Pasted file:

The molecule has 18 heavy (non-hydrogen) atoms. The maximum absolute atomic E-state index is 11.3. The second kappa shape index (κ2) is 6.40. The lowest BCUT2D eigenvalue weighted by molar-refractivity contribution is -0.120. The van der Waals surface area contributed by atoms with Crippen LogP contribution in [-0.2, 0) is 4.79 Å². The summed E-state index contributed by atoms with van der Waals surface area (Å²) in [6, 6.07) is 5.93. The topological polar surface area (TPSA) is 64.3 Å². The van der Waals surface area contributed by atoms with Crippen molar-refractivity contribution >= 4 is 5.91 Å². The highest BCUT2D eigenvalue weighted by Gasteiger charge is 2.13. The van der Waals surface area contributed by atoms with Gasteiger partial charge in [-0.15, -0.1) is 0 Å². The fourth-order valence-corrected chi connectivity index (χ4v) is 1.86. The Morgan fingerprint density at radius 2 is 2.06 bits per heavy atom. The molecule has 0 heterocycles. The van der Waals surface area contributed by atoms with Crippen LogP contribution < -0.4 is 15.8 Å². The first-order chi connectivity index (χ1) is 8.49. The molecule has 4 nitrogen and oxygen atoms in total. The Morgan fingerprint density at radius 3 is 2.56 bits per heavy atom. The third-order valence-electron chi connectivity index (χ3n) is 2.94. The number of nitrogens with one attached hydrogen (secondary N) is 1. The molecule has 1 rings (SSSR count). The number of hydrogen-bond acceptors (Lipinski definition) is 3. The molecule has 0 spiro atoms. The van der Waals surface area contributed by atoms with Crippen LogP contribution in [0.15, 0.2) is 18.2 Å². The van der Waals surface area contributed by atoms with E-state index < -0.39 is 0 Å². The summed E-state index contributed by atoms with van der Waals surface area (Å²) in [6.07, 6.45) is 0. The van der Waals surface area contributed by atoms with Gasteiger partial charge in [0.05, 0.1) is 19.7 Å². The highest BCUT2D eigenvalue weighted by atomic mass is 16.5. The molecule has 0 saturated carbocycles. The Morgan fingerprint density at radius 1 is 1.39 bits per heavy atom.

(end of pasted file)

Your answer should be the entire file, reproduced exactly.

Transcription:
The molecule has 18 heavy (non-hydrogen) atoms. The maximum absolute atomic E-state index is 11.3. The second kappa shape index (κ2) is 6.40. The lowest BCUT2D eigenvalue weighted by molar-refractivity contribution is -0.120. The van der Waals surface area contributed by atoms with Crippen LogP contribution in [-0.2, 0) is 4.79 Å². The summed E-state index contributed by atoms with van der Waals surface area (Å²) in [6, 6.07) is 5.93. The topological polar surface area (TPSA) is 64.3 Å². The van der Waals surface area contributed by atoms with Crippen molar-refractivity contribution >= 4 is 5.91 Å². The highest BCUT2D eigenvalue weighted by Gasteiger charge is 2.13. The van der Waals surface area contributed by atoms with Gasteiger partial charge in [-0.15, -0.1) is 0 Å². The fourth-order valence-corrected chi connectivity index (χ4v) is 1.86. The Morgan fingerprint density at radius 2 is 2.06 bits per heavy atom. The molecule has 0 heterocycles. The van der Waals surface area contributed by atoms with Crippen LogP contribution < -0.4 is 15.8 Å². The first-order chi connectivity index (χ1) is 8.49. The molecule has 4 nitrogen and oxygen atoms in total. The Morgan fingerprint density at radius 3 is 2.56 bits per heavy atom. The third-order valence-electron chi connectivity index (χ3n) is 2.94. The number of nitrogens with one attached hydrogen (secondary N) is 1. The molecule has 1 rings (SSSR count). The number of hydrogen-bond acceptors (Lipinski definition) is 3. The molecule has 0 spiro atoms. The van der Waals surface area contributed by atoms with Crippen LogP contribution in [0.15, 0.2) is 18.2 Å². The van der Waals surface area contributed by atoms with E-state index < -0.39 is 0 Å². The summed E-state index contributed by atoms with van der Waals surface area (Å²) in [6.07, 6.45) is 0. The van der Waals surface area contributed by atoms with Gasteiger partial charge in [0.05, 0.1) is 19.7 Å². The highest BCUT2D eigenvalue weighted by atomic mass is 16.5. The molecule has 0 saturated carbocycles. The Morgan fingerprint density at radius 1 is 1.39 bits per heavy atom.